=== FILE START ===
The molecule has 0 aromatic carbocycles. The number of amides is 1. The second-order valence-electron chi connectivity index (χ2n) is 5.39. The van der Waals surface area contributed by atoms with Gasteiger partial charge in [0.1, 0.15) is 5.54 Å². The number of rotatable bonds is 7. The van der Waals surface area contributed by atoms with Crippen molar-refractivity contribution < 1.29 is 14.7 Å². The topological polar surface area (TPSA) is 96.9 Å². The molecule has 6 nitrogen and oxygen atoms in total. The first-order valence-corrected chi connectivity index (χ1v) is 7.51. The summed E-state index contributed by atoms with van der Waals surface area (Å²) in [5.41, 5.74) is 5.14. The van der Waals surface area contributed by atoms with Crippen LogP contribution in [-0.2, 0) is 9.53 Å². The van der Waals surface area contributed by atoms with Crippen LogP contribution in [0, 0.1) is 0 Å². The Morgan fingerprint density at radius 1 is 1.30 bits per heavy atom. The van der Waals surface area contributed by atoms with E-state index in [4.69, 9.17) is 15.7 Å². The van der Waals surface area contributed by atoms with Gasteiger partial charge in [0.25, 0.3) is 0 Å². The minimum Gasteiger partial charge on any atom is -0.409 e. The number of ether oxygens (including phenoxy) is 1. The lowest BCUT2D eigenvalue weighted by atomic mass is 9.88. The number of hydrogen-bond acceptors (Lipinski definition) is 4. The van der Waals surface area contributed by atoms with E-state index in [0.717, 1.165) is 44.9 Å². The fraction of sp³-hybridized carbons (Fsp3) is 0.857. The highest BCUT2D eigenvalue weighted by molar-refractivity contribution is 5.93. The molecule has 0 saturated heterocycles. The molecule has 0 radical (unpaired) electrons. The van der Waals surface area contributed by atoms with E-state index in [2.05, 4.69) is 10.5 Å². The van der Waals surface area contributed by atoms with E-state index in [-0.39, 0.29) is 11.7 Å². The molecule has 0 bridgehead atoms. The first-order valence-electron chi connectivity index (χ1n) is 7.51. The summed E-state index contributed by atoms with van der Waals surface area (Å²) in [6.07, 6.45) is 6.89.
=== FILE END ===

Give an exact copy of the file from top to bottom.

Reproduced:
The molecule has 0 aromatic carbocycles. The number of amides is 1. The second-order valence-electron chi connectivity index (χ2n) is 5.39. The van der Waals surface area contributed by atoms with Gasteiger partial charge in [0.1, 0.15) is 5.54 Å². The number of rotatable bonds is 7. The van der Waals surface area contributed by atoms with Crippen molar-refractivity contribution < 1.29 is 14.7 Å². The topological polar surface area (TPSA) is 96.9 Å². The molecule has 6 nitrogen and oxygen atoms in total. The first-order valence-corrected chi connectivity index (χ1v) is 7.51. The summed E-state index contributed by atoms with van der Waals surface area (Å²) in [5.41, 5.74) is 5.14. The van der Waals surface area contributed by atoms with Crippen LogP contribution in [-0.2, 0) is 9.53 Å². The van der Waals surface area contributed by atoms with Crippen LogP contribution in [0, 0.1) is 0 Å². The Morgan fingerprint density at radius 1 is 1.30 bits per heavy atom. The van der Waals surface area contributed by atoms with E-state index in [4.69, 9.17) is 15.7 Å². The van der Waals surface area contributed by atoms with Gasteiger partial charge in [0.25, 0.3) is 0 Å². The minimum Gasteiger partial charge on any atom is -0.409 e. The number of ether oxygens (including phenoxy) is 1. The lowest BCUT2D eigenvalue weighted by atomic mass is 9.88. The number of hydrogen-bond acceptors (Lipinski definition) is 4. The van der Waals surface area contributed by atoms with E-state index in [0.717, 1.165) is 44.9 Å². The fraction of sp³-hybridized carbons (Fsp3) is 0.857. The highest BCUT2D eigenvalue weighted by molar-refractivity contribution is 5.93. The molecule has 0 saturated heterocycles. The molecule has 0 radical (unpaired) electrons. The van der Waals surface area contributed by atoms with E-state index in [2.05, 4.69) is 10.5 Å². The van der Waals surface area contributed by atoms with E-state index in [-0.39, 0.29) is 11.7 Å². The molecule has 0 bridgehead atoms. The first-order valence-electron chi connectivity index (χ1n) is 7.51. The summed E-state index contributed by atoms with van der Waals surface area (Å²) in [6.07, 6.45) is 6.89.